Victoria Jimenez Kasintseva always dreamed of playing her first Grand Slam main draw match at Wimbledon. Now, she’s one match away from fulfilling that, writes Oli Dickson Jefford at Wimbledon Qualifying.
Andorran Jimenez Kasintseva was the top seed in the junior event last year, but victories over Barbara Haas and Conny Perrin - two vastly experienced opponents - mean the 16-year-old is a win over Australia’s Astra Sharma away from a senior Grand Slam debut only 12 months on.
Last year’s experience in the Girls’ singles, where she reached the last four, is part of the reason why she would love to be in action in SW19 next week.
However, it is the opportunity to emulate some of the game’s greats that is her main motivation - along with some of her father’s support.
She commented: “I always wanted my first main draw slam to be here. My father always said I would be a really good grass player because I’m left handed, and I believe it so much that I actually think that I’m good here. It would be very special to win tomorrow but I would like to take it day by day. I’ll get prepared now for tomorrow and I’ll give my best.
“My idol was Maria Sharapova and she won her first Grand Slam here, and she was only 17. I guess just seeing all the professional tennis players winning here, it’s very special. The fact they’re all wearing white, grass, I just love it here. It’s different, and that is what makes it special.
“I just remember last year being super special. It was my first Wimbledon, it was the first time I came here and all the good vibes I felt last year, all the happiness and all the emotions, reaching the semi-finals was just amazing and I think that I’m bringing that this year so I’m very happy right now to be in the third round of qualies.
“I’m playing better than I expected. I came here last year for the juniors, so being here this year in the pros is definitely very special. I’m feeling very well and I hope to continue like this for tomorrow’s match.”
For the sport’s outsiders the teenager is unlikely to be someone people are familiar with, but a breakthrough run two years ago cemented her status in the tennis world as one to watch.
Aged just 14 and in her Grand Slam debut, a then unknown Jimenez Kasintseva won the Girls’ singles title at the Australian Open.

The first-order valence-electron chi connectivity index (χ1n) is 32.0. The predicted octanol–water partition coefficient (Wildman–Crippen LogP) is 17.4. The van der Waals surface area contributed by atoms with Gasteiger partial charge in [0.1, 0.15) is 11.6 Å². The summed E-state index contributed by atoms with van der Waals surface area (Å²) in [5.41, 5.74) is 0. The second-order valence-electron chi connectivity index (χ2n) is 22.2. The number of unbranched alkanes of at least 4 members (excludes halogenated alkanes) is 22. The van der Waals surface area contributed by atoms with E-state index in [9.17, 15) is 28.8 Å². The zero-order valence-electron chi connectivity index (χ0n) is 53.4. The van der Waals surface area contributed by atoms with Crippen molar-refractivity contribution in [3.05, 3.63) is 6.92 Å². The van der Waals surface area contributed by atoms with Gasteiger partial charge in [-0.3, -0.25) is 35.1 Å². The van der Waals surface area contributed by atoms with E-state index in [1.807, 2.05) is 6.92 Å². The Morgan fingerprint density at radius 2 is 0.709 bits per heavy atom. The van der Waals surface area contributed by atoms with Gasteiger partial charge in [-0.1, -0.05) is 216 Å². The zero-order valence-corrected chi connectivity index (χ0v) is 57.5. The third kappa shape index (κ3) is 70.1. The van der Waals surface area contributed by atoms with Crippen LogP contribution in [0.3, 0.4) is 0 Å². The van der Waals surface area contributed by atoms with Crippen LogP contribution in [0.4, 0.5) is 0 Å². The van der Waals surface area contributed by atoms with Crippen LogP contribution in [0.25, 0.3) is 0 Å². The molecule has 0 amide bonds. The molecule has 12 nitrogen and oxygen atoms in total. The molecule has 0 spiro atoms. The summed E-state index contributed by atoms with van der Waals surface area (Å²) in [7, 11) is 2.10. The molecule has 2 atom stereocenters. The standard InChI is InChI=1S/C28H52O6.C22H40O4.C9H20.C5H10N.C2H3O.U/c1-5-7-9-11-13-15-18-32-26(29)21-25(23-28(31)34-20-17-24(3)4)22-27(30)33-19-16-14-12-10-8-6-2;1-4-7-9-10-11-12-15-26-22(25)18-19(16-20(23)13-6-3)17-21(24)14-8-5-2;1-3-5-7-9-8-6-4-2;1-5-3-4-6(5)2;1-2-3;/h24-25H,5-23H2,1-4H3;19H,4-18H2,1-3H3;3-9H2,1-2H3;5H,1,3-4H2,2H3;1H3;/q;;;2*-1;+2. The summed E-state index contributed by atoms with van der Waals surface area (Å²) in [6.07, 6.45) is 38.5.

“When I think about it, I just can’t believe it was my first Grand Slam and I was just 14. I don’t know how, but I just arrived there 24 hours away from home, got there and just won,” she said.
“It was honestly the biggest moment of my tennis life, and when I look back I realise how amazing that was. I just don’t know how I managed to do that. I guess I just don’t fear anything. I just go on the court and give it my all, and if I win then it’s good and if I lose, I just go back home and practice and I get better for the next tournament.
“I think day-by-day I was concentrating and didn’t want to look forward until I suddenly won the tournament. That’s just how it went, I think I just fought every single point and that’s how I won.”
At any other time she would have had the opportunity to build on her historic triumph - the first Grand Slam title at any level won by an Andorran - but like with so many athletes, the pandemic put a stop to that.
“The covid stop was a bit difficult. From September to February, when I won Australia, I won so many tournaments and I climbed up to the world no.1 rankings. Right after that was my first WTA tournament, which I lost, but after that it all stopped and I think it wasn’t very easy for me.
“Coming back everybody was talking about me and I was just a 14-year-old girl. It was pretty hard on me but I think it made me a lot stronger, and I think it was good that happened to me because now honestly I’m used to it. I think that made me stronger as a person and as a tennis player.
“Juniors helped me a lot to handle the pressure, to know that this is normal and this is the tennis world, pressure will always be there.
“We move on as you move forward and I want to move forward, and to do that I should be used to having comments, having all the pressure on me, winning and all the big crowds, if I want to reach that I have to deal with pressure.”
An intriguing part of the teenager’s story is her Andorran roots; despite her age, she is already the most successful tennis player in the small state’s history.
“I’m very happy to be from a small country. I’m very proud to be from Andorra,” Jimenez Kasintseva added.
“Andorran people support me a lot and the country support me a lot, and I’m very proud to be from there. It’s a lovely country and playing for them and competing for my flag is something that encourages me to keep on going.
“Just because it’s a small country doesn’t mean it can’t have athletes getting their dreams.”
She’ll be hoping for that support - and to achieve her dream - when she walks onto court tomorrow.
For the latest action on the British summer grass court season, check out the LTA Website